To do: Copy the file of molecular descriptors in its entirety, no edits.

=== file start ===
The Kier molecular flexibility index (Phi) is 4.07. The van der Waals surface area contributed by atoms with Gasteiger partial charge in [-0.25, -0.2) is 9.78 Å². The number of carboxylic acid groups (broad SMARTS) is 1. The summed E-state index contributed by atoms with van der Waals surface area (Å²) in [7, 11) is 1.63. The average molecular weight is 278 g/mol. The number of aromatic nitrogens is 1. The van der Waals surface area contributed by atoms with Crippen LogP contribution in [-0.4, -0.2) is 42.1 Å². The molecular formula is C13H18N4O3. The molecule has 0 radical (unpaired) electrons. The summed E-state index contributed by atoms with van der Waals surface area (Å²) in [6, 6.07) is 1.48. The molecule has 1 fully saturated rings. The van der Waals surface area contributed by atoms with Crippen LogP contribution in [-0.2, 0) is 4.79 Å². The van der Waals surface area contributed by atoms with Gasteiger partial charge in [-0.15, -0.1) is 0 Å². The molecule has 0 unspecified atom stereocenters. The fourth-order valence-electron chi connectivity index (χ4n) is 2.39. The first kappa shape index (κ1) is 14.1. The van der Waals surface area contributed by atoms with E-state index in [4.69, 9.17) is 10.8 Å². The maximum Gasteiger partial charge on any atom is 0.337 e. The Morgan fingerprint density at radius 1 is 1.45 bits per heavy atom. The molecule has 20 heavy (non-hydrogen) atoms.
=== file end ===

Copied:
The Kier molecular flexibility index (Phi) is 4.07. The van der Waals surface area contributed by atoms with Gasteiger partial charge in [-0.25, -0.2) is 9.78 Å². The number of carboxylic acid groups (broad SMARTS) is 1. The summed E-state index contributed by atoms with van der Waals surface area (Å²) in [7, 11) is 1.63. The average molecular weight is 278 g/mol. The number of aromatic nitrogens is 1. The van der Waals surface area contributed by atoms with Crippen LogP contribution in [-0.4, -0.2) is 42.1 Å². The molecular formula is C13H18N4O3. The molecule has 0 radical (unpaired) electrons. The summed E-state index contributed by atoms with van der Waals surface area (Å²) in [6, 6.07) is 1.48. The molecule has 1 fully saturated rings. The van der Waals surface area contributed by atoms with Crippen LogP contribution in [-0.2, 0) is 4.79 Å². The van der Waals surface area contributed by atoms with Gasteiger partial charge in [-0.15, -0.1) is 0 Å². The molecule has 0 unspecified atom stereocenters. The fourth-order valence-electron chi connectivity index (χ4n) is 2.39. The first kappa shape index (κ1) is 14.1. The van der Waals surface area contributed by atoms with E-state index in [4.69, 9.17) is 10.8 Å². The maximum Gasteiger partial charge on any atom is 0.337 e. The Morgan fingerprint density at radius 1 is 1.45 bits per heavy atom. The molecule has 20 heavy (non-hydrogen) atoms.